Sunspots are the areas with the strongest magnetic fields and, therefore, a good indicator of solar activity. They give indications of the possibility of solar eruptions that may precede geomagnetic storms on the Earth. Recently, a new and unusual sunspot found to have emerged in the sun’s southern hemisphere.
The sunspot- AR3027- is a reversed-polarity sunspot; its magnetic field is backward. Reversed polarity sunspots act normal. They are the same size as normal sunspots and have the same lifespan.
Hale’s Law suggested that Solar Cycle 25 sunspots in the sun’s southern hemisphere should have a +/- polarity. However, the magnetogram of this newly emerged sunspot shows the opposite, i.e., it shows -/+. Sunspot AR3027 is breaking the Law!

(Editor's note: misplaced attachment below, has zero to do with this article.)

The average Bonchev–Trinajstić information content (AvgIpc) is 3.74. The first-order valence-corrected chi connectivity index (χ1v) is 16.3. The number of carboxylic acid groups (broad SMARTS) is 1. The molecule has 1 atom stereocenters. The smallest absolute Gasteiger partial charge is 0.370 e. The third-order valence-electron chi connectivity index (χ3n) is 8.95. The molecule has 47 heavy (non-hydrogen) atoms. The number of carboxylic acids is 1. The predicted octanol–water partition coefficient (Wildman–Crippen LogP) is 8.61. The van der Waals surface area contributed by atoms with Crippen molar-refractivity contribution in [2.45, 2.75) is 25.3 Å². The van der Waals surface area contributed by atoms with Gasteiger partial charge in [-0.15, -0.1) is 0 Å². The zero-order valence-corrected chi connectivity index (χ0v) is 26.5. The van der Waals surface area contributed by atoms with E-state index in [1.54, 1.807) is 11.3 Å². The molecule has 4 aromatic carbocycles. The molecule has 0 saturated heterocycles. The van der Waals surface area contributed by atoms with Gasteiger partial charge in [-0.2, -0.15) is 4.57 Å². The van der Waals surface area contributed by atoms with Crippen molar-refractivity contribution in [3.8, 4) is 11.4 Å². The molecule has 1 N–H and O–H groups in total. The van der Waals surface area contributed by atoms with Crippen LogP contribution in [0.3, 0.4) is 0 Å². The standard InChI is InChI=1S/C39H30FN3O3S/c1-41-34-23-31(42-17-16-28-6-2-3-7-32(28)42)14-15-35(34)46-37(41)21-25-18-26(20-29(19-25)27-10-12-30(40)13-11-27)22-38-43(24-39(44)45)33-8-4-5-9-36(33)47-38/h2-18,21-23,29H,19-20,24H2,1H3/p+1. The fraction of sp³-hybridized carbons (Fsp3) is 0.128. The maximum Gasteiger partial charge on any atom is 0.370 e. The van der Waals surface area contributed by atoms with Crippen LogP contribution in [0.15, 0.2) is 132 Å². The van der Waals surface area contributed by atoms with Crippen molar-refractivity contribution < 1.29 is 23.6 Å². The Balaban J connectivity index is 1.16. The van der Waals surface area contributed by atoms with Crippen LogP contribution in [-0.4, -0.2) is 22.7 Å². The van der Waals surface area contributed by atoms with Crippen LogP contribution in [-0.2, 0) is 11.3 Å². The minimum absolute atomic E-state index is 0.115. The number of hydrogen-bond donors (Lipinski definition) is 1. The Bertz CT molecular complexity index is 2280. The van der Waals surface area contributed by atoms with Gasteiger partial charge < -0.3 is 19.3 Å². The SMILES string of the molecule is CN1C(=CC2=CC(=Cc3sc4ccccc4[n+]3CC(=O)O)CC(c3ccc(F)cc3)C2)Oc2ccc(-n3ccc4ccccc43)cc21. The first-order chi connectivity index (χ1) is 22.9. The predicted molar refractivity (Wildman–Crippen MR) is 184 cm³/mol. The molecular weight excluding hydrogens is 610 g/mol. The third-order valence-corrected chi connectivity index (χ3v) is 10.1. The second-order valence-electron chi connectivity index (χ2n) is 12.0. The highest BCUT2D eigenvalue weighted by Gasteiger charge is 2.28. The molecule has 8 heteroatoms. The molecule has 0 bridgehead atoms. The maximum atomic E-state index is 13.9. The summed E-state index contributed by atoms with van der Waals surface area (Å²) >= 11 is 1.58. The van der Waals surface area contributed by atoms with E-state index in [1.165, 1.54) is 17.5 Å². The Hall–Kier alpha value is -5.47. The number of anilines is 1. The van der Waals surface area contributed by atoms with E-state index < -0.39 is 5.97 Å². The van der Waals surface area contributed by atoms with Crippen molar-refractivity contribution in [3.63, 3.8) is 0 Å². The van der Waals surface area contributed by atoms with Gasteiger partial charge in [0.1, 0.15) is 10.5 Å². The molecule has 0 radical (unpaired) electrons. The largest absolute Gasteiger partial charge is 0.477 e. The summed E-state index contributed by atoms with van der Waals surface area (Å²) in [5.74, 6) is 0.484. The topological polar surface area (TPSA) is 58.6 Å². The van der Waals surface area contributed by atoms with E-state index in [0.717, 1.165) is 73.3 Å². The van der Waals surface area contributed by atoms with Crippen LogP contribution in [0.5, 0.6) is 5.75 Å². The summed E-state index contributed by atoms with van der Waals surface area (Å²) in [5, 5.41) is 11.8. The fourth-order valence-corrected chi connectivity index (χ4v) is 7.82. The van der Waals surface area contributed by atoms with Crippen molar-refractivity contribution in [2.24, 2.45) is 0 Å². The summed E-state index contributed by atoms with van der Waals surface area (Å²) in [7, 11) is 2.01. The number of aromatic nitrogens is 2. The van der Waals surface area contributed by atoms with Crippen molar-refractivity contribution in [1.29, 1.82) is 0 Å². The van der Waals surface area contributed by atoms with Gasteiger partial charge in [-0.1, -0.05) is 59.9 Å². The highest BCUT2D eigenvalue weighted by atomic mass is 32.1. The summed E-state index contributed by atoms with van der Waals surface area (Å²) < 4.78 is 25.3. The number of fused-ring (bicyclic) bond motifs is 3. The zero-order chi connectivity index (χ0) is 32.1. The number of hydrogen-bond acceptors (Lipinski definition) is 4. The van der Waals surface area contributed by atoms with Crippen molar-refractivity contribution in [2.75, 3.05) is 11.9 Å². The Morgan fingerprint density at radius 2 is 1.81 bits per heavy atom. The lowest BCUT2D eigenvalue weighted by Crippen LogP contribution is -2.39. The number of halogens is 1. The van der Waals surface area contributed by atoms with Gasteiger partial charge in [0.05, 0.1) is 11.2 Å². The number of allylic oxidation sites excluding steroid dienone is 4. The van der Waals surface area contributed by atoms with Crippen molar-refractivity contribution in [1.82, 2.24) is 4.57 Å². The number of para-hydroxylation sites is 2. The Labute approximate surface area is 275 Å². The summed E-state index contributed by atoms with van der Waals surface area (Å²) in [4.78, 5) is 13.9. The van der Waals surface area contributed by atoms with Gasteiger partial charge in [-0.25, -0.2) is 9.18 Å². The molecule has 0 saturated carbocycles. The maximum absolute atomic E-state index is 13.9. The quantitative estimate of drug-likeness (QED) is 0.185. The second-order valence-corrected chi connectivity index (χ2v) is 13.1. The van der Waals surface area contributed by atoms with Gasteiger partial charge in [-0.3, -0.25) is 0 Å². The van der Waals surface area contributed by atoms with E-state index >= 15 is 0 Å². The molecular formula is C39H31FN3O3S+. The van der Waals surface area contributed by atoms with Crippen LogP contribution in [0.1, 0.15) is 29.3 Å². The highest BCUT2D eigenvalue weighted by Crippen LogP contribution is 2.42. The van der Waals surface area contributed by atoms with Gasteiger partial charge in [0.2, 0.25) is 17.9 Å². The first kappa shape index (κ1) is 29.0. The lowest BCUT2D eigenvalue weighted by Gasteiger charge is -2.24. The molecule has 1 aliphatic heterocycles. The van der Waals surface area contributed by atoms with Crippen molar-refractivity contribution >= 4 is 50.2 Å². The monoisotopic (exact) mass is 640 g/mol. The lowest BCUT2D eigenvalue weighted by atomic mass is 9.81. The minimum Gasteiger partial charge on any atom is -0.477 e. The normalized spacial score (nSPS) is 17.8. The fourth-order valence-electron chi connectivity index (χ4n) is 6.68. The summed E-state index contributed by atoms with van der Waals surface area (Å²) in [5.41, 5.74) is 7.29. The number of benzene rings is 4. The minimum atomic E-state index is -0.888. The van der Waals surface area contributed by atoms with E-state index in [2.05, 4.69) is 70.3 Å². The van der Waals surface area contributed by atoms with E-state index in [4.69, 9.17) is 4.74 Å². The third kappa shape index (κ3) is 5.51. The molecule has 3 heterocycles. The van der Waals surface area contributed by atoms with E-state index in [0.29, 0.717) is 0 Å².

In 1982, the Big Solar Observatory survey suggested that reversed polarity sunspots are more than twice as likely to develop complex magnetic fields in which + and – are mixed. Hence, they are more likely to explode.
As noted in Spaceweather.com, “AR3027 could become a source of flares in the days ahead.”